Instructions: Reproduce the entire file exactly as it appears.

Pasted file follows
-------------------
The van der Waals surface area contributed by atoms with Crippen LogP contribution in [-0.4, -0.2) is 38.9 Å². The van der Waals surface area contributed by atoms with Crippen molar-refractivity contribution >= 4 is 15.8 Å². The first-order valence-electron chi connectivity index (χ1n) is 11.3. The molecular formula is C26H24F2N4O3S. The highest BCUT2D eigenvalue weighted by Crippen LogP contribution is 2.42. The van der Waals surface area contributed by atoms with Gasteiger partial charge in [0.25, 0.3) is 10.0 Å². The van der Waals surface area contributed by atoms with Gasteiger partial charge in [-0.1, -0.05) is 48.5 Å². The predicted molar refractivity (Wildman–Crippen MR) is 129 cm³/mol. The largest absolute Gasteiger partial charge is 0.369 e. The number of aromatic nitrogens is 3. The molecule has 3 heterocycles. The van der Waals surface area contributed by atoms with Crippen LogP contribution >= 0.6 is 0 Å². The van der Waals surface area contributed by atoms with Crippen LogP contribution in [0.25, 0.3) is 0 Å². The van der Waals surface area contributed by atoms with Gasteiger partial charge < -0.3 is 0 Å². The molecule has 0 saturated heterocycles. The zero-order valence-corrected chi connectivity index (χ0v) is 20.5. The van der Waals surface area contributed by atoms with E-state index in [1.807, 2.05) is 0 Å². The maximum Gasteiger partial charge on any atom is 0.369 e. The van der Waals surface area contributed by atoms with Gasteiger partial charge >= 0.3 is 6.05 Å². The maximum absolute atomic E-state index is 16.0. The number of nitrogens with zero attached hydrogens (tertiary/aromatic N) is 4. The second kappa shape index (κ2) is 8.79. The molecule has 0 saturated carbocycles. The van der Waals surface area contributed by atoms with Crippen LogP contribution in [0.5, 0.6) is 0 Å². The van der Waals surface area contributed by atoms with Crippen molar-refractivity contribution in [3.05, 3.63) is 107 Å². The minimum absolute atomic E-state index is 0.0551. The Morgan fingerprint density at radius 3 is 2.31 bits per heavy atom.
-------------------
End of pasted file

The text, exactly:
The van der Waals surface area contributed by atoms with Crippen LogP contribution in [-0.4, -0.2) is 38.9 Å². The van der Waals surface area contributed by atoms with Crippen molar-refractivity contribution >= 4 is 15.8 Å². The first-order valence-electron chi connectivity index (χ1n) is 11.3. The molecular formula is C26H24F2N4O3S. The highest BCUT2D eigenvalue weighted by Crippen LogP contribution is 2.42. The van der Waals surface area contributed by atoms with Gasteiger partial charge in [0.25, 0.3) is 10.0 Å². The van der Waals surface area contributed by atoms with Gasteiger partial charge in [-0.1, -0.05) is 48.5 Å². The predicted molar refractivity (Wildman–Crippen MR) is 129 cm³/mol. The largest absolute Gasteiger partial charge is 0.369 e. The number of aromatic nitrogens is 3. The molecule has 3 heterocycles. The van der Waals surface area contributed by atoms with Crippen LogP contribution >= 0.6 is 0 Å². The van der Waals surface area contributed by atoms with Crippen LogP contribution in [0.25, 0.3) is 0 Å². The van der Waals surface area contributed by atoms with Gasteiger partial charge < -0.3 is 0 Å². The molecule has 0 saturated heterocycles. The zero-order valence-corrected chi connectivity index (χ0v) is 20.5. The van der Waals surface area contributed by atoms with E-state index in [1.807, 2.05) is 0 Å². The maximum Gasteiger partial charge on any atom is 0.369 e. The van der Waals surface area contributed by atoms with Gasteiger partial charge >= 0.3 is 6.05 Å². The maximum absolute atomic E-state index is 16.0. The number of nitrogens with zero attached hydrogens (tertiary/aromatic N) is 4. The second kappa shape index (κ2) is 8.79. The molecule has 0 saturated carbocycles. The van der Waals surface area contributed by atoms with Crippen LogP contribution in [0.5, 0.6) is 0 Å². The van der Waals surface area contributed by atoms with Crippen molar-refractivity contribution in [3.05, 3.63) is 107 Å². The minimum absolute atomic E-state index is 0.0551. The Morgan fingerprint density at radius 3 is 2.31 bits per heavy atom.